Tag Archives: commerce

What to Look For in
eCommerce Analytics

What to Look For in eCommerce Analytics
Akbar Jaffer

Analytics and eCommerce go together naturally. Before the advent of convenient eCommerce tools for analytics, simple site analytics could be informative for eCommerce site owners. But analytics have come a long way just over the past few years, and the more advanced analytics can help enterprise level businesses make the most of their online stores regardless of size.


Standard eCommerce analytics include information on where your traffic comes from, page interaction and navigation, conversion rate measurements, and “fall-offs,” which detail how and why people leave your website. But you need more, like information on shopping behavior during sales, checkout analysis, how site content affects sales, and which activities lead to more conversions.

Differences Between Site Analytics and eCommerce Analytics

Where site analytics tell you, for example, the sources of page traffic, eCommerce analytics tell you the origins of sales traffic. Furthermore, they can not only tell you about page interactions, but about shopping cart interactions. In other words, you can ask: “Where do my visitors convert, and where do they not convert?”

Three important items you can track through eCommerce analytics include:

• Multi-channel funnel reports showing which traffic sources convert best
• Shopping behavior analysis to determine why shoppers abandon carts
• Product performance reports to show where revenues are generated

As an example, multichannel funnel reports help you identify first and last channels before conversions and your best channel combinations. This allows you to focus more on productive channels in terms of page optimization, content creation, or advertising.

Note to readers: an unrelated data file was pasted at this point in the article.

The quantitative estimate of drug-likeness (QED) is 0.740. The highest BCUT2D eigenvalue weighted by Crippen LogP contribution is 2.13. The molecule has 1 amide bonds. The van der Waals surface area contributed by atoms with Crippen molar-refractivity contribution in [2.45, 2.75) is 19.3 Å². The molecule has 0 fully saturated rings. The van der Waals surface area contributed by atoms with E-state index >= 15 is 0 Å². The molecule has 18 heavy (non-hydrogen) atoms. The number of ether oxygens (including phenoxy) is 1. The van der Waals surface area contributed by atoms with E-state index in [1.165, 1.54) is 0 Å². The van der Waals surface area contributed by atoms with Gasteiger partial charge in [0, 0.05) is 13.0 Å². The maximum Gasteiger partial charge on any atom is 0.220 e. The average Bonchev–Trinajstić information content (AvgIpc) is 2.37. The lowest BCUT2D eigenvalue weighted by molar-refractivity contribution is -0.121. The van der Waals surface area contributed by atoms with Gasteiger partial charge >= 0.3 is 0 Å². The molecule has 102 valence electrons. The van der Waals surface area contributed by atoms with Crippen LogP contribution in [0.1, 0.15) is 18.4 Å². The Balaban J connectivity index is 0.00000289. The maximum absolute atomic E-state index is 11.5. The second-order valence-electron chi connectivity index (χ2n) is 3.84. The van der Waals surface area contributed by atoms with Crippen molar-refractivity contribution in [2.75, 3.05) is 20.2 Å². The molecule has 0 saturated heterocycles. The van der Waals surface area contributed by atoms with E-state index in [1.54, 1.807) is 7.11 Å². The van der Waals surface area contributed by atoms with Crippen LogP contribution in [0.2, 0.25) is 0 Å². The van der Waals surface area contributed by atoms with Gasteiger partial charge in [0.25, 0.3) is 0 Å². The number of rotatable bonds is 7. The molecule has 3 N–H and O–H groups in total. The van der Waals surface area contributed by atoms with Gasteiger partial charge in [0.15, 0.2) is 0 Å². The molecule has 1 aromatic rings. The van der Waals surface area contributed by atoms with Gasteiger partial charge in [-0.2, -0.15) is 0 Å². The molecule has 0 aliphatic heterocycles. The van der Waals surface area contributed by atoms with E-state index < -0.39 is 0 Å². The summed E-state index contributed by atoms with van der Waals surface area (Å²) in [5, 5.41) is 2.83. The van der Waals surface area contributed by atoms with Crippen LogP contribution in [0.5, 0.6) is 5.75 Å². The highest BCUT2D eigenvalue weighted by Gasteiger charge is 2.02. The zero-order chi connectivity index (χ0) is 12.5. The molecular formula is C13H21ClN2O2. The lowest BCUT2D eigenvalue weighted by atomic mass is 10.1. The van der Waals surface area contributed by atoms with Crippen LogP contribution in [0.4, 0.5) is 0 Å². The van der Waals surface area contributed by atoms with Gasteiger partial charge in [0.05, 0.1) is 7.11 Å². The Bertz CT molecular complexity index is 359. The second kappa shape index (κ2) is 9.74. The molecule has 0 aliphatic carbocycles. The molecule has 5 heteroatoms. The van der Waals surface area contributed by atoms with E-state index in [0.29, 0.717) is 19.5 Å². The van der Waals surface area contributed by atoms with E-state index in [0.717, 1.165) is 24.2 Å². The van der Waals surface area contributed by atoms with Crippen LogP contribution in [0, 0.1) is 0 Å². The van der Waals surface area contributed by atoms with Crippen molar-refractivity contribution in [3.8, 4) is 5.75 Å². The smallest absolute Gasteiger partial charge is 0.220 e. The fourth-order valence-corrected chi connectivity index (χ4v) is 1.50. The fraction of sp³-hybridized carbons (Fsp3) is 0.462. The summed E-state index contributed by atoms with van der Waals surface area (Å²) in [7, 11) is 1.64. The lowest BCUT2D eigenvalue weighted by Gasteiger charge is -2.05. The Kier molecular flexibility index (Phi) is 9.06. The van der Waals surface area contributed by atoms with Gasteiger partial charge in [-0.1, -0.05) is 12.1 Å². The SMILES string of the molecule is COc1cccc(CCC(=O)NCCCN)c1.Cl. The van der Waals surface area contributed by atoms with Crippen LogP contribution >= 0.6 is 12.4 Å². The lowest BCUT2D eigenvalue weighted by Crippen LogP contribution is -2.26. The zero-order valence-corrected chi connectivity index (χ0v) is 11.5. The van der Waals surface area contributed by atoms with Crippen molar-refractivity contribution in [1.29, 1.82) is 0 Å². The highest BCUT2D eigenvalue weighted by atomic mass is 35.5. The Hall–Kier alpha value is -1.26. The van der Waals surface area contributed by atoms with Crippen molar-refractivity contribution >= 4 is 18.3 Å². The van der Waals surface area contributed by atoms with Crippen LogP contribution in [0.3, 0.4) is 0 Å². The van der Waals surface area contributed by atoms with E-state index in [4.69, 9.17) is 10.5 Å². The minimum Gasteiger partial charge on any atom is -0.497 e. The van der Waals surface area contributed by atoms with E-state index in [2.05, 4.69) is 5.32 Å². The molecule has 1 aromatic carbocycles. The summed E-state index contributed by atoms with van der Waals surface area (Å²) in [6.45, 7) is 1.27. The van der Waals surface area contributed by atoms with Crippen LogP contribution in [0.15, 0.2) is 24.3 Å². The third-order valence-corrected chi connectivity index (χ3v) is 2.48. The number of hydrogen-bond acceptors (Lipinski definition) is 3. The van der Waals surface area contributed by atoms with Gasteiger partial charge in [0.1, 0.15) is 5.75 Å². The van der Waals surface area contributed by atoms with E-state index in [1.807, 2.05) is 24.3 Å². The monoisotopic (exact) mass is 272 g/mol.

Identifying and Addressing Problems Using eCommerce Analytics

eCommerce analytics also helps you uncover and address problems before they can negatively affect sales numbers. Shopping behavior reports can identify phenomena like:

• Visits with no shopping activity
• Products that are viewed, but not added to carts
• Products added to carts but not purchased
• Ratio of sessions that check out to abandoned sessions

These indicators often point to simple problems that can be fixed easily such as by content-to-product linking, better shopping cart visibility, or increased clarity of pricing or shipping information. Other actions taken may include increasing stock of best sellers, investing more in promoting highly profitable products, analyzing pricing to ensure it’s on target, and creation/timing of promotions.

User Behavior and eCommerce Success

Advanced eCommerce analytics help you understand user behavior better so you can tailor your site more to customer needs. User behavior analytics can lead you to take actions like:

• Using targeted display ads for specific products
• Focusing social commerce efforts on visitors coming to your site from top converting traffic sources
• Re-targeting people who showed interest in specific products by offering special promotions on those products
• Identifying poorly performing products and adjusting marketing and social commerce efforts toward improving their sales performance

Segmenting Users for Better eCommerce Success

One size fits all marketing and social commerce strategies are not ideal. Your visitors are probably quite diverse, and your site analytics can let you know for certain. Advanced analytics can help you customize pages to maximize conversions based on traffic characteristics. Additionally, you can use segmentation as a framework for creating intentional, well-planned A/B experiments on your site to help you provide a more engaging shopping experience.